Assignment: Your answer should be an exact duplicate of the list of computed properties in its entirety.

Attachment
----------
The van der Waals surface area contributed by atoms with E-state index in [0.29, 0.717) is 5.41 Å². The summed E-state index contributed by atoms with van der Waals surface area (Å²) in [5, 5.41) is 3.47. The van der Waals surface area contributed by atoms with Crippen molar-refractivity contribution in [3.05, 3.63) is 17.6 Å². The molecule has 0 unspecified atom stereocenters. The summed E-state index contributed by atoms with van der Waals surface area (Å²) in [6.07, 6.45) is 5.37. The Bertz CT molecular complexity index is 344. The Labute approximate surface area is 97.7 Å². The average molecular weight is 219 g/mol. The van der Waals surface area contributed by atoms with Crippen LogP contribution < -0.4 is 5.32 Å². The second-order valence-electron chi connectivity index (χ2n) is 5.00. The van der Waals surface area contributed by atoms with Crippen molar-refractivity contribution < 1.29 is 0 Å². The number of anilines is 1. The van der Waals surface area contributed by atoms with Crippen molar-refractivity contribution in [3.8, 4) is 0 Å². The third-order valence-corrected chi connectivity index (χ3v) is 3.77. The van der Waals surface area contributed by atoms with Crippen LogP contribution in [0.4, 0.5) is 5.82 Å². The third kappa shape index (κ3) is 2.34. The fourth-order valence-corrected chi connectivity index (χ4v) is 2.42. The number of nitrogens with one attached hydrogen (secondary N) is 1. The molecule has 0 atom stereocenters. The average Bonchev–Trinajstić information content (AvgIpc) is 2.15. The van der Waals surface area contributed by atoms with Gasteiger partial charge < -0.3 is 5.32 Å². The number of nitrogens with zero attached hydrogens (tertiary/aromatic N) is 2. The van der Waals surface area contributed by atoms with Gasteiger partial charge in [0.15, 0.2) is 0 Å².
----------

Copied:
The van der Waals surface area contributed by atoms with E-state index in [0.29, 0.717) is 5.41 Å². The summed E-state index contributed by atoms with van der Waals surface area (Å²) in [5, 5.41) is 3.47. The van der Waals surface area contributed by atoms with Crippen molar-refractivity contribution in [3.05, 3.63) is 17.6 Å². The molecule has 0 unspecified atom stereocenters. The summed E-state index contributed by atoms with van der Waals surface area (Å²) in [6.07, 6.45) is 5.37. The Bertz CT molecular complexity index is 344. The Labute approximate surface area is 97.7 Å². The average molecular weight is 219 g/mol. The van der Waals surface area contributed by atoms with Crippen LogP contribution < -0.4 is 5.32 Å². The second-order valence-electron chi connectivity index (χ2n) is 5.00. The van der Waals surface area contributed by atoms with Crippen molar-refractivity contribution < 1.29 is 0 Å². The number of anilines is 1. The van der Waals surface area contributed by atoms with Crippen molar-refractivity contribution in [3.8, 4) is 0 Å². The third-order valence-corrected chi connectivity index (χ3v) is 3.77. The van der Waals surface area contributed by atoms with Crippen LogP contribution in [0.4, 0.5) is 5.82 Å². The third kappa shape index (κ3) is 2.34. The fourth-order valence-corrected chi connectivity index (χ4v) is 2.42. The number of nitrogens with one attached hydrogen (secondary N) is 1. The molecule has 0 atom stereocenters. The average Bonchev–Trinajstić information content (AvgIpc) is 2.15. The van der Waals surface area contributed by atoms with Gasteiger partial charge < -0.3 is 5.32 Å². The number of nitrogens with zero attached hydrogens (tertiary/aromatic N) is 2. The van der Waals surface area contributed by atoms with Gasteiger partial charge in [0.15, 0.2) is 0 Å².